“Having been recently divorced myself, I thought the divorce aspect might be interesting to write about,” said Lorre, who created last season’s short-lived CBS comedy series “Frannie’s Turn,” about a harried New York housewife. “It’s not dealt with that much on television, especially in comedies. The other parent is simply dead or disappeared, and the impact is not shown.”
Lorre also created a romantic interest for Butler, played by Dave Thomas, to counterbalance the divorce perspective from a male viewpoint. “He’s the disenfranchised male who has been victimized by divorce, to show that divorce beats up men as well,” Lorre explained.
Butler herself has no children and she has been happily married for a long time to an attorney in New York, but she did suffer through an early abusive marriage that helped shape her blunt, comic look at life. Once she was signed, “Grace Under Fire” quickly took shape around her comic style.
“It’s obviously me playing me, except in real life I don’t have three children,” the bleach-blond Butler said in her husky Southern drawl. She was doing a gig in New York when a Carsey-Werner development executive spotted her last year.
To help increase her visibility prior to the premiere of “Grace Under Fire,” Carsey-Werner produced a special featuring her stand-up act, which is now playing on Showtime. In it, she describes her ex-husband as a redneck.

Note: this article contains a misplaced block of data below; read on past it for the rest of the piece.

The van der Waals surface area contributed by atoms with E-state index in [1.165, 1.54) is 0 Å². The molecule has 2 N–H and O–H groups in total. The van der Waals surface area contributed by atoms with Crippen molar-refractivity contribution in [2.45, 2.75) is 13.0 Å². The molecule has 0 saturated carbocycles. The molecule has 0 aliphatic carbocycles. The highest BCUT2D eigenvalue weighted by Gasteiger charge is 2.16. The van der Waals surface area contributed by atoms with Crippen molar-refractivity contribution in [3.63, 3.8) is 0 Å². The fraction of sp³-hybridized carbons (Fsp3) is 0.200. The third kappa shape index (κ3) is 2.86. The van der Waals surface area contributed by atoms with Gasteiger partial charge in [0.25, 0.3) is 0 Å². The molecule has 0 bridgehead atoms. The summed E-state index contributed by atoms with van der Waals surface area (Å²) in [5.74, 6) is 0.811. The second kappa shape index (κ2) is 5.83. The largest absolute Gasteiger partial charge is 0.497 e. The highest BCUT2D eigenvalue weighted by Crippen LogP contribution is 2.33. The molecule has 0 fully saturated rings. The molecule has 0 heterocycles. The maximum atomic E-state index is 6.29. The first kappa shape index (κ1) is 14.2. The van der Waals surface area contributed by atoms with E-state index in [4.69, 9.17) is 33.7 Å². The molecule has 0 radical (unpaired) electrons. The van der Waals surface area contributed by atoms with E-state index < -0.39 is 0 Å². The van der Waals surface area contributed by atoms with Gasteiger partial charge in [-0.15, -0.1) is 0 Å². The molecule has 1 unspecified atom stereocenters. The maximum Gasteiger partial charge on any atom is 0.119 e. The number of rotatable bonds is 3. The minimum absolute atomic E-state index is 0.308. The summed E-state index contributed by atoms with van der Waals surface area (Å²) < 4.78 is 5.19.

“Maybe I shouldn’t say redneck,” she says in the pay-TV program. “Maybe that’s simplistic and pejorative. I shall elaborate. I was married to a sub-literate, terra-cotta-tooth imbecile with violent tendencies. Wait, other words are coming to me. I was married to a simian, knuckle-dragging, dog-smelling, mother-loving, trailer-dwelling, brainless amoeba on the booger farm of the bayou. That might sound mean, but I assure you my ex-husband does not understand hyphenated references.”
“We weren’t specifically looking for a stand-up comedian to play Grace, as much as a person with a fresh point of view we could marry to the idea,” executive producer Tom Werner said. “But we all fell in love with Brett’s distinct sound.”
Lorre elaborated: “Her stand-up is very strong and assertive. There’s a certain victim quality of some women who have been really dumped on, and there’s no victim in Grace, which has a lot to do with the qualities Brett brought to her.”
After openly speaking her mind on stage for so long, Butler said she has to be more careful in Hollywood lest people think her own sitcom has turned her into a big shot. She cussed out a guy in a gift shop in the Beverly Center a few weeks ago because he was making fun of gays. Once “Grace Under Fire” premieres, she’s afraid she will lose that kind of freedom.
“Some people will say success bred a bitch,” Butler said. “But no, I’ve always been that way. I’ve always been freewheeling. Now I have to watch where I step.”
She professes to be unworried about the show failing. “If this didn’t work, I would go right back to stand-up,” Butler said. “I like it, I’m good at it, this is my 12th year doing it, and I’m pushing through some walls that I’ve always dreamed of in stand-up. I’ve been getting more visceral and political and autobiographical and even profane.”